Teresa Wright & Samuel Goldwyn association comes to a nasty, public end
(See preceding post: “Career Highlight: Teresa Wright in The Best Years of Our Lives.) Whether or not because she was aware that Enchantment wasn’t going to be the hit she needed – or some other disagreement with Samuel Goldwyn or personal issues with husband Niven Busch – Teresa Wright, claiming illness, refused to go to New York City to promote the film.
Goldwyn had previously announced that Wright, whose contract still had another four and a half years to run, was to star in a film version of J.D. Salinger’s 1948 short story “Uncle Wiggily in Connecticut.” Instead, he unceremoniously – and quite publicly – fired her.
The Goldwyn organization issued a statement, explaining that besides refusing the assignment to travel to New York to help generate pre-opening publicity for Enchantment, Wright had “twice declined to be examined by physicians designated by the studio to determine the state of her health.”
Samuel Goldwyn accusations: Teresa Wright ‘uncooperative’ and ungrateful
Goldwyn, who, at least according to the New York Times, had once referred to Wright as “one of the most highly sensitive acting instruments it has ever been his responsibility to engage,” released his own personal statement:
I think the time has arrived when the studios must assert their rights more than they have in the past. No one has a greater appreciation of artists and no one wants to treat them more fairly than I have in my career. But I am sick and tired of what is going on in this town – where people have no respect for the money they receive and refuse to perform and cooperate.
Making a picture is no longer sufficient. The picture has to be sold to the public, and particularly at this time, when it seems that everything is being done to unsell the public on Hollywood. [Probably a reference to right-wing paranoia about communist infiltration in the American film industry.]
My reason for canceling the contract with Miss Wright is that she has been uncooperative and has refused to follow reasonable instructions. As far as I am concerned, that is that – and irrespective of what anyone else does, I am through tolerating that sort of conduct. Instead of showing gratitude, Miss Wright has done just the opposite. Hollywood had better get wise to itself. The day is over when stars can get away with this sort of behavior.
Teresa Wright defense: Producers ‘treat us like cattle’
Teresa Wright’s equally public response read:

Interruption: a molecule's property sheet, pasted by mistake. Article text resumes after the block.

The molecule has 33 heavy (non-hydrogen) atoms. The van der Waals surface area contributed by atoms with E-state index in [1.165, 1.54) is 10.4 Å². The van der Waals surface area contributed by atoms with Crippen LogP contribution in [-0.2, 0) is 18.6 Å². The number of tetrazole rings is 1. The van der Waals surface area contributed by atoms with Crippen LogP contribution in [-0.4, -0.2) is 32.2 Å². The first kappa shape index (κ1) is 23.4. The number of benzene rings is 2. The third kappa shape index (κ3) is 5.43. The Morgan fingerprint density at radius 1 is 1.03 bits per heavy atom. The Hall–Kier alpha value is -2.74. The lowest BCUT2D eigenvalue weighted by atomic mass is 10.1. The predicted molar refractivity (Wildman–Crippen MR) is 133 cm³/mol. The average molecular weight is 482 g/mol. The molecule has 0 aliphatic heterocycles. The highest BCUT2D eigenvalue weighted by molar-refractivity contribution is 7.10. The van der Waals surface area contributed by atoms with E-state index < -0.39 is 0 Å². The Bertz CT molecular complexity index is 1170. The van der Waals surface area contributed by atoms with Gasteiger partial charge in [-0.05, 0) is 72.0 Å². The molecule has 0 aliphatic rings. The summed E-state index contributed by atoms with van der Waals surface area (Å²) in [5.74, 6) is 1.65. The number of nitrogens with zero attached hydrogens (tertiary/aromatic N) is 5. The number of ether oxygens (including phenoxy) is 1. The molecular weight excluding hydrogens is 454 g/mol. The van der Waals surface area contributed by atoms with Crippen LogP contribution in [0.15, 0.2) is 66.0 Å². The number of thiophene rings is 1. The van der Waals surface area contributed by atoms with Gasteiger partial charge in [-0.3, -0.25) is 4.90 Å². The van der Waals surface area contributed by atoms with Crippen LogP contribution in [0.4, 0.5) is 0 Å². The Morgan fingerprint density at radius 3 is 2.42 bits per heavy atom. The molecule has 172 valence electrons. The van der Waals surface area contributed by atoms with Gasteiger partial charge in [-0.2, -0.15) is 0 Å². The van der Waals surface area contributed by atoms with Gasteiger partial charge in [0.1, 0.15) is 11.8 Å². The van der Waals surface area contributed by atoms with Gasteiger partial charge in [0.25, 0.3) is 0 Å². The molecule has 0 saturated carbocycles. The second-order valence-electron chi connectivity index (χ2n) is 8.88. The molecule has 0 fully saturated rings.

A discussion of my difference with Mr. Goldwyn would be of benefit to no one and of interest to few. However, for the record, I would like to say that I never refused to perform the services required of me; I was unable to perform them because of ill health.
I accept Mr. Goldwyn’s termination of my contract [reportedly at $5,000 a week] without protest – in fact, with relief. The types of contracts standardized in the motion picture industry between players and producers are archaic in form and absurd in concept. I am determined never to set my name to another one.
We in the acting branch of the profession are to blame for accepting in our eagerness to work agreements under which we waive the natural equities prevailing in every other industry. We say in effect, “We have no privacy which you as producers cannot invade. Treat us like cattle. Speak to us like children. Make us work eleven hours a day. Loan us out for ten or twenty times the sums paid to us at your discretion. Only give us a big pay check at the end of the week.”
If the time has come for anything new in the motion picture business, it has come for actors and actresses to stop being tax collectors, to say “pay me less, only treat me with respect.”
I have worked for Mr. Goldwyn seven years because I consider him a great producer, and he has paid me well, but in the future I shall gladly work for less if by doing so I can retain my hold upon the common decencies without which the most glorified job becomes intolerable, and with which the most humble can be carried off with dignity. I think the time has come for professional people to reject contracts like the one of which Mr. Goldwyn has so kindly relieved me.